In Romeo and Juliet, how does Shakespeare use figurative language to show the relationship between Juliet and Friar Laurence?
Juliet's relationship with Friar Laurence is the same relationship a parishioner has with a spiritual guide. A good place to see this is in the scene where Juliet goes to Friar Laurence for help getting out of her upcoming marriage to Paris.
When they begin interacting with each other in this scene, the first instance of figurative language we see is alliteration. Alliteration is found in Juliet's line, "past hope, past cure, past help!" with the repetition of the consonant sound "p." This repetition serves to emphasize Juliet's despair, but it is also significant that it is Friar Laurence she is turning to in her moment of despair. With Romeo gone, the "god of her idolatry," Juliet is now forced to turn to true religion for help and comfort, in the form of Friar Laurence. The repetition in Juliet's line sounds as much like a prayer as it does a plea.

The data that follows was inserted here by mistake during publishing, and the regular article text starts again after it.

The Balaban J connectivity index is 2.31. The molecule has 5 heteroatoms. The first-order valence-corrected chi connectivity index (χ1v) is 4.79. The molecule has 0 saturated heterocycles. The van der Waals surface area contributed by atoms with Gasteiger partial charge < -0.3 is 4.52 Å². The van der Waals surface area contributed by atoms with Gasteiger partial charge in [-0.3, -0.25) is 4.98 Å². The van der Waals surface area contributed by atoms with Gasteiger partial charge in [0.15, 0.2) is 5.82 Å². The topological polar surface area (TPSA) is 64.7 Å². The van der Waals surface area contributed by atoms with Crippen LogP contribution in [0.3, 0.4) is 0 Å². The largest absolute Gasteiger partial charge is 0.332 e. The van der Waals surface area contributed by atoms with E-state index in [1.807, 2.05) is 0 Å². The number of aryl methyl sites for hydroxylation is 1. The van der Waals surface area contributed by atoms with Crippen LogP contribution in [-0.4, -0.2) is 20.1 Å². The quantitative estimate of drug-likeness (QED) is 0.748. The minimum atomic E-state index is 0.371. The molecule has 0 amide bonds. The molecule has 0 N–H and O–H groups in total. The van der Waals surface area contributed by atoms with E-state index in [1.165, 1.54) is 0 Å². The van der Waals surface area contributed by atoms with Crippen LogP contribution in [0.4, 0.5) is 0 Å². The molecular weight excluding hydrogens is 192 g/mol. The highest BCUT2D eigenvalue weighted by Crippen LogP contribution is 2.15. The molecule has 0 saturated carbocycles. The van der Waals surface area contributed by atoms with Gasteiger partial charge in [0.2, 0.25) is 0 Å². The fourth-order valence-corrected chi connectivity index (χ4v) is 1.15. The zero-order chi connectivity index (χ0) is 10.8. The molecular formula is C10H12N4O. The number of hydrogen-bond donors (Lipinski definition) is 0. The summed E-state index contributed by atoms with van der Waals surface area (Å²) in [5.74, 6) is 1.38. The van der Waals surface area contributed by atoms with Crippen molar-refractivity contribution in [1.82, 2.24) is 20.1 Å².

Friar Laurence even continues the repetition in his reply to Juliet with his repetition of the word "past" in the line, "it strains me past the compass of my wits." This repetition serves to unify Friar Laurence and Juliet in a bond brought on by their despair; both are equally concerned because both know that they will be committing a grave sin if they allow the second marriage to take place.
A second form of figurative language, called antimetabole, can be seen in Juliet's second speech to Friar Laurence, in which she declares, "If, in thy wisdom, thou canst give no help, do thou but call my resolution wise." This is a form of antimetabole because it is a form of repetition in reverse order. Juliet begins this line by referring to Friar Laurence as wise, and any solution he can offer as wise, and ends by calling her own solution as wise. Since the words "solution" and "wise"/"wisdom" appear in both the beginning and the end of this line, the sentence is a form of antimetabole. The repetition of "solution" and "wisdom" serves to affirm that Juliet needs Friar Laurence's advise in her time of despair.
Hence, the figurative language we see in this scene serves to reiterate that, at this time, Juliet's relationship with Friar Laurence is that of a parishioner in need of a spiritual guide.